For students entering medicine as a second career, Dr. Carol Meyer is giving them a leg up.
It was a different time, to say the least.
Dr. Carol Meyer (’67) had plans to become a physician. As a young child, the Florida native wanted to be a nurse, until her mother told her, “Why not a doctor?” But her fiancé, who also planned to enter the medical field, said, “If anyone’s going to go to medical school, it’s going to be me.”
“I should have had a hint there,” Meyer said with a wry laugh. “I got him through medical school and decided it would be my turn, and he decided he wanted a divorce.”
Meyer, who was living in Savannah at the time during her soon-to-be ex’s internship, hasn’t looked back since. After her separation, the one-time laboratory technician in a Miami sewage treatment plant enrolled at the Medical College of Georgia in 1963, six years after she received her undergraduate degree in chemistry from Duke University.
She was one of only a handful of nontraditional students in her class — and one of only two female nontraditional students. (Out of a class of 100, there were a total of nine graduating females.) Meyer remembers working her way all through school doing lab work during nights and weekends on call. She established Georgia residency by working first in the clinical laboratory at then-Talmadge Hospital, and later a pediatrics research lab. “I never had a lot of money,” she said, “but going back to school was fun after working full-time for so many years.”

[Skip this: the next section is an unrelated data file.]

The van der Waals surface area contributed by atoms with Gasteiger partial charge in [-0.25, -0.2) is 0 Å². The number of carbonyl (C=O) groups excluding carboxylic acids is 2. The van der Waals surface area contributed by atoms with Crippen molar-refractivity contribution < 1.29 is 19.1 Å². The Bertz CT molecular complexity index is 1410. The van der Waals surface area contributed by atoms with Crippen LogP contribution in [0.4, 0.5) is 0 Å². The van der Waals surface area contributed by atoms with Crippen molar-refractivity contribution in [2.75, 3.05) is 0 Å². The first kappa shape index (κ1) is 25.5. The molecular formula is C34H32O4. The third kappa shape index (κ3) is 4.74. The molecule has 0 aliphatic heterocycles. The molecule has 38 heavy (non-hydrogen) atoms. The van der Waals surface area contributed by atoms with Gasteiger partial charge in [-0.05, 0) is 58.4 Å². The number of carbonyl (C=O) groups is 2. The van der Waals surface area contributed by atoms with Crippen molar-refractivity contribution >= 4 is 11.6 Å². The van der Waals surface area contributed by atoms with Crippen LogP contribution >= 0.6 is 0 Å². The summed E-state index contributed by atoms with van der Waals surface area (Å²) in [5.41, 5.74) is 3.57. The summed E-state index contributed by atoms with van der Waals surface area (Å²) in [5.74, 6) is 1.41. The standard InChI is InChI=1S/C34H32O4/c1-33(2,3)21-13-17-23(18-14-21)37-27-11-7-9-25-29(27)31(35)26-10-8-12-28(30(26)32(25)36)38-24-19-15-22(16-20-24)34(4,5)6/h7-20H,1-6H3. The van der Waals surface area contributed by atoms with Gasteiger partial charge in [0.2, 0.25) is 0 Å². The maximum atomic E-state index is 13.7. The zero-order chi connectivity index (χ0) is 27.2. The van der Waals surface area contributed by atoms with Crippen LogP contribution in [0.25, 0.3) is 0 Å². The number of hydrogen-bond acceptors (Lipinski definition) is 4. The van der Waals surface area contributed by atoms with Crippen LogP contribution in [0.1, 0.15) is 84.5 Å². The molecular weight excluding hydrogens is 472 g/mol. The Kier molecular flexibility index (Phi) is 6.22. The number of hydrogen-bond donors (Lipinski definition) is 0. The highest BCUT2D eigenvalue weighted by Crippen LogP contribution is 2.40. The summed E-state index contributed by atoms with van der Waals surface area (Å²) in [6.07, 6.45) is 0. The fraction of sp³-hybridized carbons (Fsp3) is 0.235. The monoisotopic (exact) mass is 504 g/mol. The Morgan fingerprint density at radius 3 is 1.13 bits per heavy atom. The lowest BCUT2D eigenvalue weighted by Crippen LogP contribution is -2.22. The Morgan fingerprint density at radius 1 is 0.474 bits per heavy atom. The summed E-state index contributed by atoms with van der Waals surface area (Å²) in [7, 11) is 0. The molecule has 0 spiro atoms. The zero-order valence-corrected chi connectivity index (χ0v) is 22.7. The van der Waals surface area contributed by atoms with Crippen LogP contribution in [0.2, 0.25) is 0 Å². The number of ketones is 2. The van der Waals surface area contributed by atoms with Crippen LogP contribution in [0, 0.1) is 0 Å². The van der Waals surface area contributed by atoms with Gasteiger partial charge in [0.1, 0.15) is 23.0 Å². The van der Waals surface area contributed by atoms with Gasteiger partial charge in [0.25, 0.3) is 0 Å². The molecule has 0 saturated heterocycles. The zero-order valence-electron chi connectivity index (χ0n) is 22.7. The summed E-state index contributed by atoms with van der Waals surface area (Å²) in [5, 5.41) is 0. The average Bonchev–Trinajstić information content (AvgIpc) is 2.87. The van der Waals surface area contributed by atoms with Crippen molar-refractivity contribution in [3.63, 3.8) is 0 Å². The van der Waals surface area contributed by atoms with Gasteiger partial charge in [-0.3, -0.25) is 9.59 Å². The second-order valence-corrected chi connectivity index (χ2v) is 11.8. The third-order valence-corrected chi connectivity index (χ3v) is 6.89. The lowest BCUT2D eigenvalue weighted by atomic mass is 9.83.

Meyer was already pursuing pediatrics when her interest in allergy-immunology was sparked by a personal experience: During her internship, she caught a virus from one of her pediatric patients and ended up with asthma. She eventually was double-boarded in the two specialties.
Her life took an exotic turn when she completed a second year of residency at Gorgas Hospital in the former Canal Zone, then returned there after her fellowship training to take a post as a staff physician, working as a pediatrician, allergist, immunologist and rheumatologist. She’d loved the country since her college days, when her parents took the young Meyer on a tour of Central America while they were working as educational advisors to Nicaragua on contract with the University of Florida.
She spent more than two decades there before retiring from civil service in 1989 and joining the faculty at MCG, where she spent another 11 years in allergy-immunology and pediatric rheumatology.
Now retired and living about 25 miles east of Gainesville, Florida, in the home that her parents designed and built, Meyer has fond memories of these two major episodes in her life: her time at MCG and in Panama. Recently she helped launch a museum located at the University of Florida Smathers Library chronicling the U.S. contributions to the establishment and running of the Panama Canal.
In 2008, she established the Carol F. Meyer Allergy-Immunology Fellow Fund at MCG to help provide funds for fellows to travel and present papers at meetings. This past year, she added another fund, which is still to be endowed: the Carol F. Meyer Scholarship for nontraditional students earning their medical degrees at MCG.
“I have always been very grateful to the state of Georgia for letting somebody who had been out doing other things come into the school,” said Meyer, who only applied to MCG. “And I know the struggle it is. It’s harder for people to quit or partially quit whatever they were doing before and go back to school. So I wanted other students to have the opportunity I had.”